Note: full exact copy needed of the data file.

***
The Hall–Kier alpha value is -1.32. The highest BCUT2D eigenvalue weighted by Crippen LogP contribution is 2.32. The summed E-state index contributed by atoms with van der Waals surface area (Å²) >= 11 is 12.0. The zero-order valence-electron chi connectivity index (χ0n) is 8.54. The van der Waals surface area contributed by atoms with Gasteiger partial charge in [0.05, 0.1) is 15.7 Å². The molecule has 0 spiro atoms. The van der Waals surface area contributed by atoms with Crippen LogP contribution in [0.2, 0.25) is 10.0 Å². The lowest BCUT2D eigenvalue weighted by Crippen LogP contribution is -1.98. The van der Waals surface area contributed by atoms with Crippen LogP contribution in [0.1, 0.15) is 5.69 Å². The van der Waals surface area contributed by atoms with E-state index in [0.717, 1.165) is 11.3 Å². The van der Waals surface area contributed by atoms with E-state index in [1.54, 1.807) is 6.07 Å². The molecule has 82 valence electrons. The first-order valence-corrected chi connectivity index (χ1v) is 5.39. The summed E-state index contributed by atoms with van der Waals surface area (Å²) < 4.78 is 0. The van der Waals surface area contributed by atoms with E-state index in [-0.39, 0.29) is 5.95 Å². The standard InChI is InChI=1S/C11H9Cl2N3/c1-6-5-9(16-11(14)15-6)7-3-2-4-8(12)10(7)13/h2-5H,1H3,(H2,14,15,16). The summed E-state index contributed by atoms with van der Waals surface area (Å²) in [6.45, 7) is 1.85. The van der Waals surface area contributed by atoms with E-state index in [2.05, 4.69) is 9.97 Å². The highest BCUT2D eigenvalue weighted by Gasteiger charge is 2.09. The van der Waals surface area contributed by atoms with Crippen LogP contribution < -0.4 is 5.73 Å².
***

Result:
The Hall–Kier alpha value is -1.32. The highest BCUT2D eigenvalue weighted by Crippen LogP contribution is 2.32. The summed E-state index contributed by atoms with van der Waals surface area (Å²) >= 11 is 12.0. The zero-order valence-electron chi connectivity index (χ0n) is 8.54. The van der Waals surface area contributed by atoms with Gasteiger partial charge in [0.05, 0.1) is 15.7 Å². The molecule has 0 spiro atoms. The van der Waals surface area contributed by atoms with Crippen LogP contribution in [0.2, 0.25) is 10.0 Å². The lowest BCUT2D eigenvalue weighted by Crippen LogP contribution is -1.98. The van der Waals surface area contributed by atoms with Crippen LogP contribution in [0.1, 0.15) is 5.69 Å². The van der Waals surface area contributed by atoms with E-state index in [0.717, 1.165) is 11.3 Å². The van der Waals surface area contributed by atoms with E-state index in [1.54, 1.807) is 6.07 Å². The molecule has 82 valence electrons. The first-order valence-corrected chi connectivity index (χ1v) is 5.39. The summed E-state index contributed by atoms with van der Waals surface area (Å²) < 4.78 is 0. The van der Waals surface area contributed by atoms with E-state index in [-0.39, 0.29) is 5.95 Å². The standard InChI is InChI=1S/C11H9Cl2N3/c1-6-5-9(16-11(14)15-6)7-3-2-4-8(12)10(7)13/h2-5H,1H3,(H2,14,15,16). The summed E-state index contributed by atoms with van der Waals surface area (Å²) in [6.45, 7) is 1.85. The van der Waals surface area contributed by atoms with E-state index in [2.05, 4.69) is 9.97 Å². The highest BCUT2D eigenvalue weighted by Gasteiger charge is 2.09. The van der Waals surface area contributed by atoms with Crippen LogP contribution < -0.4 is 5.73 Å².